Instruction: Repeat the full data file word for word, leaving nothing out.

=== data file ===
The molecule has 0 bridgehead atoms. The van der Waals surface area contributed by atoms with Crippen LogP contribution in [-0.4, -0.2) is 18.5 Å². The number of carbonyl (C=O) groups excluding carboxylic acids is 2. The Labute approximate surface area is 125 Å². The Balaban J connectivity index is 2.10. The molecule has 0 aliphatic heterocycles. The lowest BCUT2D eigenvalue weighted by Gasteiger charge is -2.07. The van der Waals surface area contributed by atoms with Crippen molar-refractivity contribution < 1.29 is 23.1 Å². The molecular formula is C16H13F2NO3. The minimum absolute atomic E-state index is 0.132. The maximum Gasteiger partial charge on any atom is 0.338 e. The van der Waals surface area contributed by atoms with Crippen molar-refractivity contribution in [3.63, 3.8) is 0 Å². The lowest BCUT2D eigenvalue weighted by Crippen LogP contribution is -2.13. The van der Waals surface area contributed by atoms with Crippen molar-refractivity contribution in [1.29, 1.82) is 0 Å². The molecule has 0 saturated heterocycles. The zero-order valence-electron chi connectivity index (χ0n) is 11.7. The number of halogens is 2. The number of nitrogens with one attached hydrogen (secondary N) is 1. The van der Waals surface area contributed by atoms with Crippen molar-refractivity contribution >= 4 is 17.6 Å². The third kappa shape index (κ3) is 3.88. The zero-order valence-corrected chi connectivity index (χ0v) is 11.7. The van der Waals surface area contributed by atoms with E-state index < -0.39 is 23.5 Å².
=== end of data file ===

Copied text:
The molecule has 0 bridgehead atoms. The van der Waals surface area contributed by atoms with Crippen LogP contribution in [-0.4, -0.2) is 18.5 Å². The number of carbonyl (C=O) groups excluding carboxylic acids is 2. The Labute approximate surface area is 125 Å². The Balaban J connectivity index is 2.10. The molecule has 0 aliphatic heterocycles. The lowest BCUT2D eigenvalue weighted by Gasteiger charge is -2.07. The van der Waals surface area contributed by atoms with Crippen molar-refractivity contribution < 1.29 is 23.1 Å². The molecular formula is C16H13F2NO3. The minimum absolute atomic E-state index is 0.132. The maximum Gasteiger partial charge on any atom is 0.338 e. The van der Waals surface area contributed by atoms with Crippen molar-refractivity contribution in [3.63, 3.8) is 0 Å². The lowest BCUT2D eigenvalue weighted by Crippen LogP contribution is -2.13. The van der Waals surface area contributed by atoms with Crippen molar-refractivity contribution in [1.29, 1.82) is 0 Å². The molecule has 0 saturated heterocycles. The zero-order valence-electron chi connectivity index (χ0n) is 11.7. The number of halogens is 2. The number of nitrogens with one attached hydrogen (secondary N) is 1. The van der Waals surface area contributed by atoms with Crippen molar-refractivity contribution >= 4 is 17.6 Å². The third kappa shape index (κ3) is 3.88. The zero-order valence-corrected chi connectivity index (χ0v) is 11.7. The van der Waals surface area contributed by atoms with E-state index < -0.39 is 23.5 Å².